mind profile: Kelly Johnson

This is the first in a series of profiles of leaders in collaborative design.

Name: Kelly Johnson

Dates: February 27, 1910 – December 21, 1990

Bio: Celebrated aeronautical engineer at Lockheed Martin for more than 40 years. Designed 40+ spy planes and is ranked 8th by Aviation Week’s “All-Time Top 100 Stars of Aerospace and Aviation”.

Influence on Collaboration

Kelly Johnson created the legendary Skunk Works program at Lockheed Martin and was known for his “brass-tacks” management style – a style summed up by his motto, “Be quick, be quiet, and be on time.” Kelly’s 14 Rules of Management set strict conditions for how Lockheed and the customer would interact with his group. This is interesting because it set up protected conditions for his design team. The rules are rather specific and are an apparent response to corporate and government bureaucracy. Kelly’s 14 Rules below (Note: the term “contractor” here refers to the Skunk Works organization)

  1. The Skunk Works manager must be delegated practically complete control of his program in all aspects. He should report to a division president or higher.
  2. Strong but small project offices must be provided both by the military and industry.
  3. The number of people having any connection with the project must be restricted in an almost vicious manner. Use a small number of good people (10% to 25% compared to the so-called normal systems).
  4. A very simple drawing and drawing release system with great flexibility for making changes must be provided.
  5. There must be a minimum number of reports required, but important work must be recorded thoroughly.
  6. There must be a monthly cost review covering not only what has been spent and committed but also projected costs to the conclusion of the program. Don’t have the books 90 days late, and don’t surprise the customer with sudden overruns.
  7. The contractor must be delegated and must assume more than normal responsibility to get good vendor bids for subcontract on the project. Commercial bid procedures are very often better than military ones.
  8. The inspection system as currently used by the Skunk Works, which has been approved by both the Air Force and Navy, meets the intent of existing military requirements and should be used on new projects. Push more basic inspection responsibility back to subcontractors and vendors. Don’t duplicate so much inspection.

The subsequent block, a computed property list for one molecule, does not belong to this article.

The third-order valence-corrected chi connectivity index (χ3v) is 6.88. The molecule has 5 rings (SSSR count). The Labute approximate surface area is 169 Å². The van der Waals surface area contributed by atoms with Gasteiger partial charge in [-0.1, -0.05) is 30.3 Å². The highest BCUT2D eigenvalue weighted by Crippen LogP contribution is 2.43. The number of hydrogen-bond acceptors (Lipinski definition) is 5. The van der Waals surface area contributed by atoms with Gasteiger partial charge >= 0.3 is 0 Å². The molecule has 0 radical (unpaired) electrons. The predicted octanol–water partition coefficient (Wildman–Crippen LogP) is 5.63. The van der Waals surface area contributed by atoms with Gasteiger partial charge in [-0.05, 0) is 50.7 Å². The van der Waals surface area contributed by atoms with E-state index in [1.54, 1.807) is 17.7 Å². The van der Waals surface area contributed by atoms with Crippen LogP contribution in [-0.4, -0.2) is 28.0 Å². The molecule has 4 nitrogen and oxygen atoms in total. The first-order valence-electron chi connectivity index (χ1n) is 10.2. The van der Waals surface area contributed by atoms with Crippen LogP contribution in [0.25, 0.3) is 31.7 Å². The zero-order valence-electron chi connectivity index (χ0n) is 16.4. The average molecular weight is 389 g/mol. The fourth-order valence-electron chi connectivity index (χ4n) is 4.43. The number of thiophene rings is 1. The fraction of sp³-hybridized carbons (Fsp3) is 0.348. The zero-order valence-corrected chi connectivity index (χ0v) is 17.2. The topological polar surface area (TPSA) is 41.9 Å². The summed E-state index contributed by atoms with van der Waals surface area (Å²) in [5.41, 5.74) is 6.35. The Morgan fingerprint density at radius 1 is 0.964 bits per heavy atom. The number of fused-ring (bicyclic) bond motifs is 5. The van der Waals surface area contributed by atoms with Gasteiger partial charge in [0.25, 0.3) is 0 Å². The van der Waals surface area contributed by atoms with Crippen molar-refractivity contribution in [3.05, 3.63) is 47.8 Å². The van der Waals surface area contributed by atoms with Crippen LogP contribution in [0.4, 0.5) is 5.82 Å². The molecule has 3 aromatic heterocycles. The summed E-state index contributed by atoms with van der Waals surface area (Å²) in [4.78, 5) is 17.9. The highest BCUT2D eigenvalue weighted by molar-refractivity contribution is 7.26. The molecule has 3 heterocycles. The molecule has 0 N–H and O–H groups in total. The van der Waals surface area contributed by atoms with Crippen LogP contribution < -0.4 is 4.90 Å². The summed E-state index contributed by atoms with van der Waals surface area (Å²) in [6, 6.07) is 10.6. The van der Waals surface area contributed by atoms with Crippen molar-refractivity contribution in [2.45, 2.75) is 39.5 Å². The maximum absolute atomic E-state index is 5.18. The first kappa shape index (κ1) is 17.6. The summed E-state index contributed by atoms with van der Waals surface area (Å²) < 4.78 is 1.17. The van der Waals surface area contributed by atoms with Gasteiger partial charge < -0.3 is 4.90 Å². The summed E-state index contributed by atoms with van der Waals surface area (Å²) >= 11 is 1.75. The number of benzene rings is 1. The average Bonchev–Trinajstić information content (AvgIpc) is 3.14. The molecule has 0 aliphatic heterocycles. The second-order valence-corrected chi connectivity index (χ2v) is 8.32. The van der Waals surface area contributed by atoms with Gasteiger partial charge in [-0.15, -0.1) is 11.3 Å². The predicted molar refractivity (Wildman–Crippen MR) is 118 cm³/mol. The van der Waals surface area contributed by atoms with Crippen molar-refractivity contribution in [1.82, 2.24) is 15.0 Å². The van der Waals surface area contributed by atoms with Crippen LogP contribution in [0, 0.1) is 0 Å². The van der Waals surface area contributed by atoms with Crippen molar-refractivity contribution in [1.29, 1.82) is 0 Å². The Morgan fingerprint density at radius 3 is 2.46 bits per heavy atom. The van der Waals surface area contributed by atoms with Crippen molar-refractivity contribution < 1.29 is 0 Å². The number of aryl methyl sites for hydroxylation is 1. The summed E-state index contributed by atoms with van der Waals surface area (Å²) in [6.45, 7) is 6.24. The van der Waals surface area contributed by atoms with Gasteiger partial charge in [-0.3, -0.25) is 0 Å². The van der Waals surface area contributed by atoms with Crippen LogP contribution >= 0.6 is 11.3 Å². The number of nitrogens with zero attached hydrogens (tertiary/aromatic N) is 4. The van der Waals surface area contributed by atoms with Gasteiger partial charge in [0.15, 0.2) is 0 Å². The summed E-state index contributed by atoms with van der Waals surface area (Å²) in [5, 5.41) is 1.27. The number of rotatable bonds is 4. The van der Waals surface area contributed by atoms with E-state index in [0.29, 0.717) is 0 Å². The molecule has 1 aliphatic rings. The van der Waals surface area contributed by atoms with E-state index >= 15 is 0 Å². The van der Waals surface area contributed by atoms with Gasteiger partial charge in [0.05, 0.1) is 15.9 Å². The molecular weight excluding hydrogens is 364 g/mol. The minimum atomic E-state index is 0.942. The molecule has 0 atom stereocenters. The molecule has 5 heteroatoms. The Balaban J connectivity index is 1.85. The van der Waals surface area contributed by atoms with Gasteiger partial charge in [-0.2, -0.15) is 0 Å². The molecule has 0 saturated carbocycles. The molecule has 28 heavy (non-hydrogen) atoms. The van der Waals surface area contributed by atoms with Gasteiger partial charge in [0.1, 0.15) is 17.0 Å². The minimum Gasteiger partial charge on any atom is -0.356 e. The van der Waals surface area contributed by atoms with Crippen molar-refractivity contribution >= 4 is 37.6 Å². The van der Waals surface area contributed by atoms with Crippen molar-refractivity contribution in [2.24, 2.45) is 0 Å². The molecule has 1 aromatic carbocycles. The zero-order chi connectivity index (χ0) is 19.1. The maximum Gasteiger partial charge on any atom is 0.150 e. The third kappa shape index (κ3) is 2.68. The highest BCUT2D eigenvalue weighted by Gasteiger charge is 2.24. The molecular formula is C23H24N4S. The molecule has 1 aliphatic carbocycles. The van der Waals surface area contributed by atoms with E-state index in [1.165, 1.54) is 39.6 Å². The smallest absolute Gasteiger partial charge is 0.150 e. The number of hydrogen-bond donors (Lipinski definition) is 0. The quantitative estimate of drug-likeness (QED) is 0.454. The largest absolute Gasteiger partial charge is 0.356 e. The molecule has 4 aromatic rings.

9. The contractor must be delegated the authority to test his final product in flight. He can and must test it in the initial stages. If he doesn’t, he rapidly loses his competency to design other vehicles.
  10. The specifications applying to the hardware must be agreed to well in advance of contracting. The Skunk Works practice of having a specification section stating clearly which important military specification items will not knowingly be complied with and reasons therefore is highly recommended.
  11. Funding a program must be timely so that the contractor doesn’t have to keep running to the bank to support government projects.
  12. There must be mutual trust between the military project organization and the contractor with very close cooperation and liaison on a day-to-day basis. This cuts down misunderstanding and correspondence to an absolute minimum.
  13. Access by outsiders to the project and its personnel must be strictly controlled by appropriate security measures.
  14. Because only a few people will be used in engineering and most other areas, ways must be provided to reward good performance by pay not based on the number of personnel supervised.

What He Knew

Johnson clearly had experienced the frustration of “decision by committee” and therefore limited the size of the team to the bare minimum. These teams were able to make quick decisions without the time and bureaucracy associated with garnering large group consensus. These nimble teams combined with Rule #4, a more flexible drawing release program, allowed for smaller cycles of design and feedback – what we know today as rapid iteration. He created an environment where the team could fail early/fail often.

Johnson also sought to reduce the administrative time-suck associated with reporting and correspondence. His team could spend more time designing the product and less time producing documentation for upper-level management.

The fact that Johnson aimed his ruleset “up” at the parent organization demonstrated the power he wielded. This power could not have been obtained overnight within a dogmatic corporation such as Lockheed. No doubt he earned it by consistently delivering innovative products on time and on budget. The first incarnation of the Skunk Works was assembled due to the constraints of time and secrecy. It was World War II and the military crucially needed to keep up with Germany’s fighter planes. Johnson made a bet that he could design and build a jet fighter in 6 months. He delivered and cemented the program within Lockheed. The rest is history.

One Last Thing

The term “Skunk Works” was a reference to comic strip, Li’l Abner in which one of the characters worked in a factory called “Skonk Works” distilling skunk oil and old shoes. The fumes it produced were noxious to its nearby residents. Johnson’s first facility was next to a malodorous plastics plant which prompted the team informally to adopt the title. When the Department of the Navy called and inadvertently transferred to an inside desk, the phone was answered casually with “Skunk Works” and the name stuck.

Add a Comment